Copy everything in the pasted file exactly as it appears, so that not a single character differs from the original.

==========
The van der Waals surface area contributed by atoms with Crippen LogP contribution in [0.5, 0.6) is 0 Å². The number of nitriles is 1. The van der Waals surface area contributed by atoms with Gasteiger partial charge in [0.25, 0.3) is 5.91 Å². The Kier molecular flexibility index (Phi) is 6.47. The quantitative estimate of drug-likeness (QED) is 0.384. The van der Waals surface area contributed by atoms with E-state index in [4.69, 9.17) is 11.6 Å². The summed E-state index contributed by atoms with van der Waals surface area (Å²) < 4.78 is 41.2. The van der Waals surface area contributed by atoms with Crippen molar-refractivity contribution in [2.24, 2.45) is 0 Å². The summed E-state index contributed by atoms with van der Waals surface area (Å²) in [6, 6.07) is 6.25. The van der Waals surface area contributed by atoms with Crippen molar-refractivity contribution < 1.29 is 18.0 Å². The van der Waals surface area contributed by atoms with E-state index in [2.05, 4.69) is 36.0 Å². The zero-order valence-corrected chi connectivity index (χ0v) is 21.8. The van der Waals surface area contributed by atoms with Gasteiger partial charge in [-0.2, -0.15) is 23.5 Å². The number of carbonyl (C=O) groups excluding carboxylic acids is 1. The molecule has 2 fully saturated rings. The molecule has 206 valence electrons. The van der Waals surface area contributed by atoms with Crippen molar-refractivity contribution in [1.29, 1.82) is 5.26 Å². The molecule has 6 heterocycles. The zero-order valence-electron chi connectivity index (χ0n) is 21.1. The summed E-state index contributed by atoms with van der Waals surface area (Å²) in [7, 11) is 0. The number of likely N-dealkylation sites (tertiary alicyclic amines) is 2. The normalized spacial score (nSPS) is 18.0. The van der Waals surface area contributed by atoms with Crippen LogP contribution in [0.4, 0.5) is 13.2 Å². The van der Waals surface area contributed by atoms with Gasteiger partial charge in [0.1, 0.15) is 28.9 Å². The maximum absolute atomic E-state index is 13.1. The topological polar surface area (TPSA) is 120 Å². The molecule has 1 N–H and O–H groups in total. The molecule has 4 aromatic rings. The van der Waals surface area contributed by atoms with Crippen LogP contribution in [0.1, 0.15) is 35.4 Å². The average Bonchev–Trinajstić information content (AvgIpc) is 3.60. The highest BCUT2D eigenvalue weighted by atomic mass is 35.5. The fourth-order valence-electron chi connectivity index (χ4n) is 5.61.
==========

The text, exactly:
The van der Waals surface area contributed by atoms with Crippen LogP contribution in [0.5, 0.6) is 0 Å². The number of nitriles is 1. The van der Waals surface area contributed by atoms with Gasteiger partial charge in [0.25, 0.3) is 5.91 Å². The Kier molecular flexibility index (Phi) is 6.47. The quantitative estimate of drug-likeness (QED) is 0.384. The van der Waals surface area contributed by atoms with E-state index in [4.69, 9.17) is 11.6 Å². The summed E-state index contributed by atoms with van der Waals surface area (Å²) < 4.78 is 41.2. The van der Waals surface area contributed by atoms with Crippen molar-refractivity contribution in [2.24, 2.45) is 0 Å². The summed E-state index contributed by atoms with van der Waals surface area (Å²) in [6, 6.07) is 6.25. The van der Waals surface area contributed by atoms with Crippen molar-refractivity contribution < 1.29 is 18.0 Å². The van der Waals surface area contributed by atoms with E-state index in [2.05, 4.69) is 36.0 Å². The zero-order valence-corrected chi connectivity index (χ0v) is 21.8. The van der Waals surface area contributed by atoms with Gasteiger partial charge in [-0.2, -0.15) is 23.5 Å². The number of carbonyl (C=O) groups excluding carboxylic acids is 1. The molecule has 2 fully saturated rings. The molecule has 206 valence electrons. The van der Waals surface area contributed by atoms with Crippen molar-refractivity contribution in [1.29, 1.82) is 5.26 Å². The molecule has 6 heterocycles. The zero-order valence-electron chi connectivity index (χ0n) is 21.1. The summed E-state index contributed by atoms with van der Waals surface area (Å²) in [7, 11) is 0. The number of likely N-dealkylation sites (tertiary alicyclic amines) is 2. The normalized spacial score (nSPS) is 18.0. The van der Waals surface area contributed by atoms with Crippen LogP contribution in [0.4, 0.5) is 13.2 Å². The van der Waals surface area contributed by atoms with Gasteiger partial charge in [0.1, 0.15) is 28.9 Å². The maximum absolute atomic E-state index is 13.1. The topological polar surface area (TPSA) is 120 Å². The molecule has 1 N–H and O–H groups in total. The molecule has 4 aromatic rings. The van der Waals surface area contributed by atoms with Crippen LogP contribution in [0.1, 0.15) is 35.4 Å². The average Bonchev–Trinajstić information content (AvgIpc) is 3.60. The highest BCUT2D eigenvalue weighted by atomic mass is 35.5. The fourth-order valence-electron chi connectivity index (χ4n) is 5.61.